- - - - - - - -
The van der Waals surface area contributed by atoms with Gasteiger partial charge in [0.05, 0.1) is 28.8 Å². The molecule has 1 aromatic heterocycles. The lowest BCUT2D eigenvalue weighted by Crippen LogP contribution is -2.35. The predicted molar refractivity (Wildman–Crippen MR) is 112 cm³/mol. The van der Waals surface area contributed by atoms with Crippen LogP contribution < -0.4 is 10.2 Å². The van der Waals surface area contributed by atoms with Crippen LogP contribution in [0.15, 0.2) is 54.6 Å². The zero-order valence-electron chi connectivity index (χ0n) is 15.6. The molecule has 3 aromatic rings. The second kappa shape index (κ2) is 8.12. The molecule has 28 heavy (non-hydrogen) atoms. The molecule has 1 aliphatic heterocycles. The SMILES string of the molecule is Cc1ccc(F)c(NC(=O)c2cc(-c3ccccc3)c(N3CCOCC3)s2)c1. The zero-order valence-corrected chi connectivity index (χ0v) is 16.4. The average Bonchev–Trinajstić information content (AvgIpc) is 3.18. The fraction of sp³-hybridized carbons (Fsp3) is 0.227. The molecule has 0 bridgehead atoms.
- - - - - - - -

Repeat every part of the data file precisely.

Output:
The van der Waals surface area contributed by atoms with Gasteiger partial charge in [0.05, 0.1) is 28.8 Å². The molecule has 1 aromatic heterocycles. The lowest BCUT2D eigenvalue weighted by Crippen LogP contribution is -2.35. The predicted molar refractivity (Wildman–Crippen MR) is 112 cm³/mol. The van der Waals surface area contributed by atoms with Crippen LogP contribution < -0.4 is 10.2 Å². The van der Waals surface area contributed by atoms with Crippen LogP contribution in [0.15, 0.2) is 54.6 Å². The zero-order valence-electron chi connectivity index (χ0n) is 15.6. The molecule has 3 aromatic rings. The second kappa shape index (κ2) is 8.12. The molecule has 28 heavy (non-hydrogen) atoms. The molecule has 1 aliphatic heterocycles. The SMILES string of the molecule is Cc1ccc(F)c(NC(=O)c2cc(-c3ccccc3)c(N3CCOCC3)s2)c1. The zero-order valence-corrected chi connectivity index (χ0v) is 16.4. The average Bonchev–Trinajstić information content (AvgIpc) is 3.18. The fraction of sp³-hybridized carbons (Fsp3) is 0.227. The molecule has 0 bridgehead atoms.